Tourism businesses are hoping to avoid a ''May surprise'' in next week's budget at a time when the industry is consolidating record growth but still facing infrastructure pressure.
They are also eyeing the $1 billion Provincial Growth Fund as a way of boosting the industry, which vies with dairy as the country's top foreign exchange earner.
Tourism Aotearoa Industry chief executive Chris Roberts said a ''boring'' budget would suit him.
Three years ago the Government stunned the industry with a ''border clearance levy'' which imposed extra charges of up to $22 a traveller to cover processing costs.
Then Tourism Minister John Key had given no indication to the industry just days before at its showcase, Trenz, which will be held this week in Dunedin.
''A boring budget suits us right now,'' Roberts said. "We're not looking for a handout, we're not looking for any sort of change, certainty is really important.''
And new Tourism Minister Kelvin Davis has indicated he may oblige, at least in the short term.
His Government is working on a new tourism levy but there is still another round of consultation to do in what is a complex area.
''The problem is with that growth we haven't kept up with investment in infrastructure. — hence the discussion around a tourism levy. Work has been going on around it - we've had to decide who would have to pay the levy, who would be excluded, where is it collected, how it is collected and how much it should be,'' he said.
''We shouldn't be too far away from making announcements about the levy - everyone is going to wait and see.''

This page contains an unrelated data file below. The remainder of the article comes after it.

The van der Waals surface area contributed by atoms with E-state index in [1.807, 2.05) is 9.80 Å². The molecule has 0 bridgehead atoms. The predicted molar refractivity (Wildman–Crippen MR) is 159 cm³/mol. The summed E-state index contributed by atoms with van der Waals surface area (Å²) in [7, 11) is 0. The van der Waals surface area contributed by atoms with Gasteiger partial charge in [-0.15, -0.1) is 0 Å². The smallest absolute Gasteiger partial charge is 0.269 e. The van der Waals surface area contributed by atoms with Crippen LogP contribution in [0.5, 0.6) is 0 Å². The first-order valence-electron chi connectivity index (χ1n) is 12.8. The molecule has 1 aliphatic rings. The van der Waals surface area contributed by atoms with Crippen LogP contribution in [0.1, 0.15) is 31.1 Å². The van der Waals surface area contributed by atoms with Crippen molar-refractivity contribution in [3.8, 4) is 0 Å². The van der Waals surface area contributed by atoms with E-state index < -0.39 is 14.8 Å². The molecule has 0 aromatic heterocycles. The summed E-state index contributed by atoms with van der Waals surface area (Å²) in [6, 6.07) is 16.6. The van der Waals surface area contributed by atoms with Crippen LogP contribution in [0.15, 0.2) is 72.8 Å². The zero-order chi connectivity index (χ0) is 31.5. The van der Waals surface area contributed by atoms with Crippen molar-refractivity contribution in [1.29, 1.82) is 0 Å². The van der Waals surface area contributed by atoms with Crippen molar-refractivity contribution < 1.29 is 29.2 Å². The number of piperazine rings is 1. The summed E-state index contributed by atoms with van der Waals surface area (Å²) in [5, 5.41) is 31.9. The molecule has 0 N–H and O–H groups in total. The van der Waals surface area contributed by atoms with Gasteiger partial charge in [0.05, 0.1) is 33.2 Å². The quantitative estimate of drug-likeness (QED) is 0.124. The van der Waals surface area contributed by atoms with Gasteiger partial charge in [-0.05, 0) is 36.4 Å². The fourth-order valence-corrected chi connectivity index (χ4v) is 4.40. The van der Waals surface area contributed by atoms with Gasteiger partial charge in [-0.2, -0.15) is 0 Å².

Opponents of another charge on tourists say deciding who would pay is complicated as many of the 3.8 million visitors are here on business or visiting friends and relatives and don't put so much pressure on the tourism infrastructure. Some local authorities are also pushing for their own local charges such as the bed tax in Auckland.
Roberts said it needed to be clear what the money would be spent on and there was a need for full consultation on a new tax.
''Whether it's coming out of Queenstown with its needs or at a national level, the talk doesn't go away - we need a proper conversation about it.''
While the industry was wary of a new charge, it was relishing the potential for the Provincial Growth Fund to support tourism ventures.
''Our message to the tourism operators and to regions is to make the most of the opportunity and put your best foot forward — put your case together and get it before the growth fund.''
Davis said there had already been about $30 million in funding for tourism projects announced and more were on the way.
''The thing with the provincial growth fund and tourism is that they are highly interconnected. A lot of projects that are being looked at have a tourism slant on them. What we want to do is make sure the regions are supported,'' the minister said.
This government was continuing to fund the tourism infrastructure fund for toilets and carparks to about $25m a year over four years.
It also spends $117m a year funding international promotions agency Tourism New Zealand which was undergoing an internal review by consultants from PwC.
Roberts said there could be a temptation to wind back the marketing budget with the high number of visitors. There were signs that growth would continue at a more manageable 4 per cent to 5 per cent a year rather than the recent double-digit growth.
''Marketing has a long-term impact over many years and it would be naive to stop marketing the country just because things are good now.''
Davis said Tourism NZ had done ''a fantastic job" and he was a big supporter of the 100% Pure campaign.
The new international digital campaign, #getNZonthemap, featuring Rhys Darby and Prime Minister Jacinda Ardern was another promotional strand.
''The Prime Minister is certainly someone who invites clicks you could say. If she's happy to be involved I'm more than happy for her to be front and centre.''
Tourism NZ said the video had attracted millions of views around the world in the first 48 hours and the next step was to spend in key markets to amplify it further.